It was a center for privateering during the Revolutionary War and War of 1812.
Beginning about 1832, it added numerous ships to the whaling fleet. Today, the city gives little hint of its former maritime importance.
Newburyport prior to the Civil War had always been divided over slavery.
While many of its leading citizens profited from and defended slavery, it also had been a frequent topic of pulpit rhetoric.
The abolitionist movement reached a peak with the activities of William Lloyd Garrison, who was born in Newburyport and helped develop an anti-slavery climate.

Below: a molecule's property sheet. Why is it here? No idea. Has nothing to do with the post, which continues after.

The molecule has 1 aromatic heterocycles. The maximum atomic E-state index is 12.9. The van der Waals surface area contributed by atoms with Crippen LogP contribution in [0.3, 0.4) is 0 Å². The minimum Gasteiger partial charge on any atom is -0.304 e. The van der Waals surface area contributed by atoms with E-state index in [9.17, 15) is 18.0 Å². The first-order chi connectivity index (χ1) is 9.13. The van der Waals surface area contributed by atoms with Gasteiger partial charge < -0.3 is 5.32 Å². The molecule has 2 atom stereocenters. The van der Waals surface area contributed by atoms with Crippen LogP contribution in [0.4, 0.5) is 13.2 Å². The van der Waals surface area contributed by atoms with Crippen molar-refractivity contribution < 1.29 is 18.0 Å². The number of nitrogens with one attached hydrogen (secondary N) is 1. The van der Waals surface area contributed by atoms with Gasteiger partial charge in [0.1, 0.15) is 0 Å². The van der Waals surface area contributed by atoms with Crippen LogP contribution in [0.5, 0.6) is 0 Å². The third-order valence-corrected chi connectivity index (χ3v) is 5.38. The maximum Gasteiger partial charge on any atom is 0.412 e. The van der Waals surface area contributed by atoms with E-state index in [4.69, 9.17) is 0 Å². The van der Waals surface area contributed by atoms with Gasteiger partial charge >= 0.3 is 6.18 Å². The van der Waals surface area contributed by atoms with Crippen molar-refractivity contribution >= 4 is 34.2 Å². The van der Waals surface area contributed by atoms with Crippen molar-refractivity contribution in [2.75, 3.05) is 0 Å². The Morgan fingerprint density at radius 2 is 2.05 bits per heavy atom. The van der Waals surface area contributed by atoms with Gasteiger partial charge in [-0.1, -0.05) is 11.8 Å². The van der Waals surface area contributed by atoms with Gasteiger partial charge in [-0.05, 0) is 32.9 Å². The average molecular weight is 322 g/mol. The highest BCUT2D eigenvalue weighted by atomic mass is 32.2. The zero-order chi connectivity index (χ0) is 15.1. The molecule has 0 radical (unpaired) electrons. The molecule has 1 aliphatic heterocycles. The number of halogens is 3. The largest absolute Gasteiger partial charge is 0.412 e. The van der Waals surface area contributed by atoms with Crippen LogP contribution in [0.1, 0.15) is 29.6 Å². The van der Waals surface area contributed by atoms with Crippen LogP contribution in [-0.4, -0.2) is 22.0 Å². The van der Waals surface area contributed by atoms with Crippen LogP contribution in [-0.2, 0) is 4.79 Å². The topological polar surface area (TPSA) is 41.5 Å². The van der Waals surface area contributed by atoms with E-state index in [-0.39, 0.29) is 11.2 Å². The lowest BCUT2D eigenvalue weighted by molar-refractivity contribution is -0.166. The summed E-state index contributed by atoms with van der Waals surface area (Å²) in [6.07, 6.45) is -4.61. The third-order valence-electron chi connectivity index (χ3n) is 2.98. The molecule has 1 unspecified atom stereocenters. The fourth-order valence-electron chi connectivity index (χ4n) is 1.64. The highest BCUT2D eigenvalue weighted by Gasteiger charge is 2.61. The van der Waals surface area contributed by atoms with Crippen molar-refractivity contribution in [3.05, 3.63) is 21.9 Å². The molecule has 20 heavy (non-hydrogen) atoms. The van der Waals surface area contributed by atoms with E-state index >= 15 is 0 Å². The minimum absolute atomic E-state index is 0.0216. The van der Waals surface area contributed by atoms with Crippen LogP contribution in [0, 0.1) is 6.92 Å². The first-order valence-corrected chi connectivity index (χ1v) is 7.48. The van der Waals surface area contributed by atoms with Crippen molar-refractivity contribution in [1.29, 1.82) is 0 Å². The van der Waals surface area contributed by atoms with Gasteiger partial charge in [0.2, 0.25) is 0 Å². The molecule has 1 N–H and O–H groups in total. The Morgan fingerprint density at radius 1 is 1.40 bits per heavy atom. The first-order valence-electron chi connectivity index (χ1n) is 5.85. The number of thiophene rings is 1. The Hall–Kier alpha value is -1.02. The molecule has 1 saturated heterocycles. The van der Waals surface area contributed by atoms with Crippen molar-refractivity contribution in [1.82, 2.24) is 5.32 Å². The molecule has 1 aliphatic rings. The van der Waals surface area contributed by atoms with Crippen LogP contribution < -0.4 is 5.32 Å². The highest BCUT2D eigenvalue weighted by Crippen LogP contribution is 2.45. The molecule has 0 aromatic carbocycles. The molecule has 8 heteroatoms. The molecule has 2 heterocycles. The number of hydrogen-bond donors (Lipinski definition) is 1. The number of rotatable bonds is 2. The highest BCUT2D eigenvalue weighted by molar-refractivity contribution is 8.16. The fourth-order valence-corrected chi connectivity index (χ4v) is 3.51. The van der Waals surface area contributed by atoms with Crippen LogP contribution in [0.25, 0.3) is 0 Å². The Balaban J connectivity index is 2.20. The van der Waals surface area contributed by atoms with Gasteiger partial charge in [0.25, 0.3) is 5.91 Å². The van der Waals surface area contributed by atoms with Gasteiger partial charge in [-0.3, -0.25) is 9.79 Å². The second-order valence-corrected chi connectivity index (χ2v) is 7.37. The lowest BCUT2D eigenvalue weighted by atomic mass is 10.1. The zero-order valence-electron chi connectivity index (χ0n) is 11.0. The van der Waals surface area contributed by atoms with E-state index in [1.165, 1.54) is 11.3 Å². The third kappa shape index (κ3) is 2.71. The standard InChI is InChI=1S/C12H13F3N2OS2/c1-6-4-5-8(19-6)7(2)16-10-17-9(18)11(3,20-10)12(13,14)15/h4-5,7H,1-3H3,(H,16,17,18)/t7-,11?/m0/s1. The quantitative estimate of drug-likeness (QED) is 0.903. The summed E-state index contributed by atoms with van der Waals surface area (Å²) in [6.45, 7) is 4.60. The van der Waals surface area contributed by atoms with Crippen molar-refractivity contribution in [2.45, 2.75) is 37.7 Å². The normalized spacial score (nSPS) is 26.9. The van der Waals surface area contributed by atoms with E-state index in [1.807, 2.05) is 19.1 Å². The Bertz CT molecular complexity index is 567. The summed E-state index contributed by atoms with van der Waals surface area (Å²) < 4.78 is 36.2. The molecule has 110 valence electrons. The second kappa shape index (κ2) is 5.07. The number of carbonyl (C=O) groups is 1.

The outer circumferential highway of Boston, Interstate 495, passes nearby in Amesbury. The Newburyport/Rockport MBTA commuter rail from Boston's North Station terminates in Newburyport.
At this time, construction of major highways brought larger cities such as Lawrence and Lowell into shopping range.